The "Dance Of Death" or "Danse Macabre" in french, was a medieval allegory on how death unites all people, regardless of age or social status. It was shown as a gruesome spectacle in which the Grim Reaper summons a host of dead spirits to dance along their graves.
Popular figures in this dance were a pope, emperor, king, youngster and laborer, chosen to remind the audience of the time that death was a truly universal concept and no man (or woman) was safe from its embrace, it was also used by the religious medieval people to highlight the foolishness of people who valued earthly possessions.
The "Danse Macabre" was represented on countless forms of arts first as theatre plays and poems, then numerous wall-paintings and drawings, mostly since the fifteenth century. In these times, the sheer number of death due to wars, famine and plagues, associated with three of the Four Horsemen of the Apocalypse, made a strong impact on people's minds, causing many reflexion on the true value of life.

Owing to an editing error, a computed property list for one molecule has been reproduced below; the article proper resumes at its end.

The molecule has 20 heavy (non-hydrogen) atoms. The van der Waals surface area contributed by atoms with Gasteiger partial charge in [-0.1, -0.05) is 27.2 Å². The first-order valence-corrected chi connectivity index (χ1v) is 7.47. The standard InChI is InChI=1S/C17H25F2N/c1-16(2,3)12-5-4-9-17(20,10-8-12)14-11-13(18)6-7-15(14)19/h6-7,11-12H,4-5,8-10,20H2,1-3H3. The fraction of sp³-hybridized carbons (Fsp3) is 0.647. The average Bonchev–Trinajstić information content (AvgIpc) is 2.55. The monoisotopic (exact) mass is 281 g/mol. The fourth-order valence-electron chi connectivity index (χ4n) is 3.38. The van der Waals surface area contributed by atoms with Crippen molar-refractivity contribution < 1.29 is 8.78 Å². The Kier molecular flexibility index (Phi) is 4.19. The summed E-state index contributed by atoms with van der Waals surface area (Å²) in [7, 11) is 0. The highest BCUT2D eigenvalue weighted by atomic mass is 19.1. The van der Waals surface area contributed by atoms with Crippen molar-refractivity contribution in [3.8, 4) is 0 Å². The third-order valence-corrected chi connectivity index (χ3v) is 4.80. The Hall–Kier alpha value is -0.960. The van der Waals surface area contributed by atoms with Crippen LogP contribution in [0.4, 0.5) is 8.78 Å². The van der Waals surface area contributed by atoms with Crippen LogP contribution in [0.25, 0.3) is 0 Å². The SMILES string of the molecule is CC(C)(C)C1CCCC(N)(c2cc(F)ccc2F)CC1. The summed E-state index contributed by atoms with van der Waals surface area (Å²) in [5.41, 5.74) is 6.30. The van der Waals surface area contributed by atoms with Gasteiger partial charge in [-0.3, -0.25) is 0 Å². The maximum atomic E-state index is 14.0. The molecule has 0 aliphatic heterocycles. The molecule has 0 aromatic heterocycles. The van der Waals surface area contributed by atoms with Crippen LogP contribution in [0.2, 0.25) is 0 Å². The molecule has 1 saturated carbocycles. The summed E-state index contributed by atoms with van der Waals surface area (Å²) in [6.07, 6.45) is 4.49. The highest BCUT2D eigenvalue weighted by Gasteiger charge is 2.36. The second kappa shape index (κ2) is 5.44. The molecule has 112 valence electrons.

This medieval scene was also paralleled in a French superstition that stated that the Grim Reaper would rise every Halloween at a cemetery on the witching hour (midnight). Once there the entity would play a fiddle and summon the skeletons or ghosts of all the dead to dance until the rising sun forced them to retreat back to the grave. This legend was the inspiration for a poem by Henri Casalis also known as the "Danse Macabre," which was made into a musical piece by the French composer Camille Saint-Saëns in 1874. Saint-Saëns' friend Franz List later adapted it for piano alone.
The "Danse Macabre" music is now extremely famous worldwide and used in many death-themed works, being now used as a theme tune of some sort to the Grim Reaper and ghosts gatherings.